Projection Apparatus (1917)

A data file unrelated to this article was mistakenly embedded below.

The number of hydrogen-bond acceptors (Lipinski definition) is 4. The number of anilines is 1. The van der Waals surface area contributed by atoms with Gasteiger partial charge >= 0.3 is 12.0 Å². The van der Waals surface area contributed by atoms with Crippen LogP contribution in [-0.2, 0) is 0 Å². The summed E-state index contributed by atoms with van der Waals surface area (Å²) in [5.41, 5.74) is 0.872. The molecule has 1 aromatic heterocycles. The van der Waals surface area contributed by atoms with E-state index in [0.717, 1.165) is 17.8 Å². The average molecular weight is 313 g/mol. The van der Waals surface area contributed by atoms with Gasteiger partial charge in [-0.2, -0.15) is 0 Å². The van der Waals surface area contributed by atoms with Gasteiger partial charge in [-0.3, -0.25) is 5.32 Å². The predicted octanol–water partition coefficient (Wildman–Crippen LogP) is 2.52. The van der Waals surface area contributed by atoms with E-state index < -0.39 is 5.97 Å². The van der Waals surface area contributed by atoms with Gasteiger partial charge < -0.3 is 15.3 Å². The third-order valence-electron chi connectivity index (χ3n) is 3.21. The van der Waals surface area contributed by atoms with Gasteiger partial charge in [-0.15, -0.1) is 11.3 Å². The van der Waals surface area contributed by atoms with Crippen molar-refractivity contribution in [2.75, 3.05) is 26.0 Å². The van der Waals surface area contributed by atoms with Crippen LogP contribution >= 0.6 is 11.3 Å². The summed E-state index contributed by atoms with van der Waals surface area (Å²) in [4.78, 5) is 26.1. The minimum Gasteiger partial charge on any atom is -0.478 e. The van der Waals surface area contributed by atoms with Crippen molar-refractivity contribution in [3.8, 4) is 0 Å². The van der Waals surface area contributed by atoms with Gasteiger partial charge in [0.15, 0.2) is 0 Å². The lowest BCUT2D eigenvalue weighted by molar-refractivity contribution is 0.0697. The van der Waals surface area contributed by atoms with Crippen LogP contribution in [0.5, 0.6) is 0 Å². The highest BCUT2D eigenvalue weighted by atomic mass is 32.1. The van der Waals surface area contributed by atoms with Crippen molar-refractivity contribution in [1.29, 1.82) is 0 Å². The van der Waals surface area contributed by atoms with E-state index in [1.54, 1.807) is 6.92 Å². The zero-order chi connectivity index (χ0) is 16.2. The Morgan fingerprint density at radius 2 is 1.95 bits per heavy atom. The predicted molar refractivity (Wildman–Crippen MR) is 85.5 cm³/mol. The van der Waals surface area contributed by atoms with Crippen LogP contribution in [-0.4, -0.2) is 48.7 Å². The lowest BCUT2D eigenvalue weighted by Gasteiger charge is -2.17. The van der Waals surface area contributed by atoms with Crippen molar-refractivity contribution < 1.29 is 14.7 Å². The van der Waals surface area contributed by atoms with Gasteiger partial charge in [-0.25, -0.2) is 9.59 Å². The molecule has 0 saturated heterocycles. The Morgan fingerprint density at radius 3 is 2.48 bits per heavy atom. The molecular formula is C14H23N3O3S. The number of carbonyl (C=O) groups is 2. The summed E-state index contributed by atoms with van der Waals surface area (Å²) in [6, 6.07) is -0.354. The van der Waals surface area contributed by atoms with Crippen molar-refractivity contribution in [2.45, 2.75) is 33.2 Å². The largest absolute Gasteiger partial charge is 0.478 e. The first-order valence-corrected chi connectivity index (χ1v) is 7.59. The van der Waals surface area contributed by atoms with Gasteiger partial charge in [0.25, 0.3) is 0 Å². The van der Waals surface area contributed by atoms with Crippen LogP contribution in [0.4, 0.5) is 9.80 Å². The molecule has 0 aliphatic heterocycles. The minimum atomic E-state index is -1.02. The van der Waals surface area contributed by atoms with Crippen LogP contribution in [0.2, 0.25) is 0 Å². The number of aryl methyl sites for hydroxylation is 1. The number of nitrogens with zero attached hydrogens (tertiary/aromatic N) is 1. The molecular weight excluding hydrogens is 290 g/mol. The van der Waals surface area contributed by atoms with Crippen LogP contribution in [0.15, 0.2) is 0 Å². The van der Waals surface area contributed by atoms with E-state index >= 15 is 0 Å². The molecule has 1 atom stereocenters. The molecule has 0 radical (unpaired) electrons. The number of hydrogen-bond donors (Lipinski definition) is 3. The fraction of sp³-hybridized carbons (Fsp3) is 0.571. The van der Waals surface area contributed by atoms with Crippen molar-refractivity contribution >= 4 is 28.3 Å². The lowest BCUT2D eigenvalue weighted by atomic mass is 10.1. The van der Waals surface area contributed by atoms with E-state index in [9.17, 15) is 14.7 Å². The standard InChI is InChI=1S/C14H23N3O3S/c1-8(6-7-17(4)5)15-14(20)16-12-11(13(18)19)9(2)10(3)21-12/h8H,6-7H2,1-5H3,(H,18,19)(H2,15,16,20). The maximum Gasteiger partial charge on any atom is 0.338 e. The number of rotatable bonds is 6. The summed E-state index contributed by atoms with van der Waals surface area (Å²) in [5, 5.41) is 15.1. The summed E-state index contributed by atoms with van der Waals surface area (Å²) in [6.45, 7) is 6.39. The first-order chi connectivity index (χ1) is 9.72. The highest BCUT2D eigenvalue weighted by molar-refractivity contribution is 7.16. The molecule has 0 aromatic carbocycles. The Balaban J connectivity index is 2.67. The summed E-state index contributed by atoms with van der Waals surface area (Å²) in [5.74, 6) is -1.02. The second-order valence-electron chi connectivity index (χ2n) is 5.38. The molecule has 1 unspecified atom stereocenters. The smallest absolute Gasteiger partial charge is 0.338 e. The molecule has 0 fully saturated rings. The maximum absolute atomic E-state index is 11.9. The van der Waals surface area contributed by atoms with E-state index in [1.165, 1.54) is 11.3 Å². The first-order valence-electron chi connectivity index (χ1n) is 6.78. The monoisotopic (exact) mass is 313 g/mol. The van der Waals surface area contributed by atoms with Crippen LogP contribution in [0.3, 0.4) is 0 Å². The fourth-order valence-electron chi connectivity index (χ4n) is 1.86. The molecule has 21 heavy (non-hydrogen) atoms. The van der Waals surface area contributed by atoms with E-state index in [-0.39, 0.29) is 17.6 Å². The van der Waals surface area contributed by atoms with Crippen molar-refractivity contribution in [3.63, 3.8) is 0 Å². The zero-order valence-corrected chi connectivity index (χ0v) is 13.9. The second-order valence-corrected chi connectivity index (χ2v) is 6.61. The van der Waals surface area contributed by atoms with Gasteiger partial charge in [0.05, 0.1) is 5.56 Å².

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Bausch & Lo m b Optical Comp any The flint prism, or bottle prism with carbon bi-sulphide, (equilateral 60°) is placed on an adjustable table in front of the projection lens. If then the axis of the projection apparatus is given the proper inclination toward the screen, the sequence of colored images of the slit, which forms the spectrum, will appear on the screen. For the projection of emission spectra, or for the projection of comple- mentary colors, we offer special accessories accommodated on an accessory optical bed, which may be attached to the regular optical bed. This equipment is partic- ularly effective, projecting an exceptionally bright and pure spectrum. These accessories are fully described and illustrated under Accessories (see index). General Construction There are several features to be noted in the general construction of our projection apparatus, which play an important part mechanically in achieving the high degree of efficiency sought. To obtain portability in our B and C types of construction, the standards are made of heavy sheet metal by special forming tools. This method greatly reduces the weight of the apparatus, and the standards equal castings in rigidity. When the first Balopticon was designed with optical bed of the lathe type, there was adopted a certain size of bed, height of standard, etc., which has been adhered to in all instruments of this type, namely the Model D, Universal and Convertible, and their accessories, so that the same fittings and optical centers are insured upon all. This policy has resulted in securing that standardization of apparatus and interchangeability of parts which .characterize our entire line of projection apparatus. When a Balopticon is equipped with optical bed, any stand- ard carrying accessories, or any piece of apparatus provided with the necessary clamp, can be adjusted along the bed and the simple act of clamping secures the accessory in accurate optical alignment. Our instruments are finished with a dull, black lacquer thoroughly baked in a high-temperature oven. This treatment produces a rich, black finish which is both serviceable and appropriate. Illuminants While a number of different illuminants may be utilized to supply the light for projection purposes, we confine our attentions almost entirely to the arc lamp and the new gas-filled, Mazda stereopticon lamp, where electricity is available, or to the acetylene burner, where electricity cannot be used. The arc lamp is a most satisfactory form of illuminant and Lamp tor some kinds of projection, such as the projection of micro- scopical slides, of the spectrum and complementary colors— wherever, in fact, a very concentrated, homogeneous spot of light is required, it is the only light source we recommend. 15